Kelly Hoey, Build Your Dream Network
Kelly Hoey, author, entrepreneur and networking expert. Image courtesy of Kelly Hoey

How to win connections and network with people

10 May 2017

Kelly Hoey networked her way to her dream career. Who says you can’t do the same?

It may sound like the oldest trick in the book, but a lot of people looking for their dream job don’t tap into the most basic skill: networking.

According to various surveys and reports in recent years, more than 80pc of jobs are found through networking.

Author Kelly Hoey knows the importance of networking to achieve your dream job. Unsurprisingly, she reached this point of success in her career by doing just that.

“I’m a former corporate lawyer who has networked her career into becoming a published author – a professional milestone I never imagined adding to my résumé,” she said.

Hoey studied political science and economics in university before going on to law school, admitting she didn’t know what she wanted to be.

“From my initial jobs as an attorney to my numerous career changes, my career is only explained by my ability to network and build relationships.”

‘It’s not schmoozing at cocktail parties’

Her varied career portfolio includes: law firm management, president of a global network for women, consultant, director and co-founder of a start-up accelerator.

Hoey wrote her book, Build Your Dream Network, as a modern roadmap for networking. “You’re networking every day, whether you know it or not!”

She said the book challenges readers to rethink what networking is, and guide them with a new approach to networking in a hyper-connected world. “It’s not schmoozing at cocktail parties.”

Networking happens every day

According to Hoey, networking is an everyday occurrence, from your email signature to your last LinkedIn update. “Networking is every human interaction. Networking also starts with the people we already know.”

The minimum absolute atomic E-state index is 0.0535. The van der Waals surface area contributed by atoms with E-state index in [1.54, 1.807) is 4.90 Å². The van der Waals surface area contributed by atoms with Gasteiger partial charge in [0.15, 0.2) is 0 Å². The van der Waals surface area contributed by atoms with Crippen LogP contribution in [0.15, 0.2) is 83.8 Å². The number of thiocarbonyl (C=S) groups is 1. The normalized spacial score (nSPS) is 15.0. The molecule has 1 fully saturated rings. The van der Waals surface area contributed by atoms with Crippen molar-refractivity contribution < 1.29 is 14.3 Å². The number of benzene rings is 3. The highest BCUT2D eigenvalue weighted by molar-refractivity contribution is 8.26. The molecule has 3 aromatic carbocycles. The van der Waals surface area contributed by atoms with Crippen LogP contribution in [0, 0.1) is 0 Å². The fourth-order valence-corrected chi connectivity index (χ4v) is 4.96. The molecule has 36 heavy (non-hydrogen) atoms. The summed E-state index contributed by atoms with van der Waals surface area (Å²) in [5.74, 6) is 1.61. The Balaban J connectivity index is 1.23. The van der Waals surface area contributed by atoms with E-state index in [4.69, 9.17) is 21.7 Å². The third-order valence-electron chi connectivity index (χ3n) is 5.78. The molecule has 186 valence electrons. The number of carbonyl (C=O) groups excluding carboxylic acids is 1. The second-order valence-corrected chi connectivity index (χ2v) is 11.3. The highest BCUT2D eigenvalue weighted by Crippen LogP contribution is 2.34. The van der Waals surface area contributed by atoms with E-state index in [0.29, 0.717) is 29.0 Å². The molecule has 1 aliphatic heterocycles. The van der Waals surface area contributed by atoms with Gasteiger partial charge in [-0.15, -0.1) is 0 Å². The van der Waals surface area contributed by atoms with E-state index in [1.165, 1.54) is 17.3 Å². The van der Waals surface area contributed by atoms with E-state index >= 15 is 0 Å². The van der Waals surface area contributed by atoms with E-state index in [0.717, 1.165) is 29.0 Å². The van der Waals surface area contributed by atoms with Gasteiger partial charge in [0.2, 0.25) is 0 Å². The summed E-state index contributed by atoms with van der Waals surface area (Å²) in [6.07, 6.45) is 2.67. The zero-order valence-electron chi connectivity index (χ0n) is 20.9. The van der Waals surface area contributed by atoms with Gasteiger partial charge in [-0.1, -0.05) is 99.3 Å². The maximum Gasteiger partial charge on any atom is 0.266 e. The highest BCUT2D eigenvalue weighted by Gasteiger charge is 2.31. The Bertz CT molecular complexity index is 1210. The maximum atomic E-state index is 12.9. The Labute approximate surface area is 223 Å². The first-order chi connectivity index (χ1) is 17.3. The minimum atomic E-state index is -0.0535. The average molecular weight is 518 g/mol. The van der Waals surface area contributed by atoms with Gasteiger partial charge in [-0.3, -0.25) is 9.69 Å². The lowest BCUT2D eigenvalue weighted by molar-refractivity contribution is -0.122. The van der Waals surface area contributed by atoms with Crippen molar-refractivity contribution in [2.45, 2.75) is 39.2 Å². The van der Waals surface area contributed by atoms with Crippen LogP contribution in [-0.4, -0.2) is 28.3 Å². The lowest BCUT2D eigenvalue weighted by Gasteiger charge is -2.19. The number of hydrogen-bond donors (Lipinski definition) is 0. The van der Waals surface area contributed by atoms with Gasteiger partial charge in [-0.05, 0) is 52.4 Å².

For people trying to find their dream job or achieve their life ambitions, Hoey believes that networking is the way to do it – and it may be with connections you already have.

“Your current community of co-workers, friends and classmates know you and are more invested in your success than someone you may meet at a meet-up or mixer,” said Hoey. “So before you start running around, wishfully thinking you’ll make the right connection, share your ambitions, goals and aspirations with your existing connections.”

If you’re wondering how to ensure you’re sending out the right message to these people, Hoey advises checking your social media posts.

When it comes to networking outside of the channels you already know, meeting and connecting with new people is the first half of the job. The other half is retaining them as viable contacts.

“Everyone needs to create a follow-up strategy, not only for new connections but for existing ones as well,” said Hoey, adding that the biggest networking mistake is failure to follow up or stay ‘top of mind’.

“For me, an obvious first step is to connect with the person on LinkedIn. Send a personalised note when you do reach out to connect, as it makes a stronger impression and takes you out of the category of people who make random connection requests on the platform.”

Making the switch

For those thinking of making a sudden career change, take solace in the fact that Hoey has done it successfully, several times. She shares her first career transition story in her book.

“The formula I used to pivot my career in 2002 was subsequently repeated when I changed management roles, left full-time employment, started angel investing and so on,” she said.

Hoey also cites several other success stories from her book, including venture capitalist Jessica Peltz-Zatulove, who “cold-emailed” her way into the Madison Avenue advertising industry.

Also mentioned is Joe Styler, a manager in the aftermarket department at GoDaddy, who networked his way from an entry-level position at the company to a recognised industry expert.

“Don’t overlook the possibility [that] you can pivot and advance your career within the same company,” said Hoey.

Kelly Hoey will be speaking this summer at Inspirefest, Silicon Republic’s international event connecting sci-tech professionals passionate about the future of STEMBook now to get your Early Bird tickets.

Jenny Darmody
By Jenny Darmody

Jenny Darmody became the editor of Silicon Republic in 2023, having worked as the deputy editor since February 2020. When she’s not writing about the science and tech industry, she’s writing short stories and attempting novels. She continuously buys more books than she can read in a lifetime and pretty stationery is her kryptonite. She also believes seagulls to be the root of all evil and her baking is the stuff of legends.

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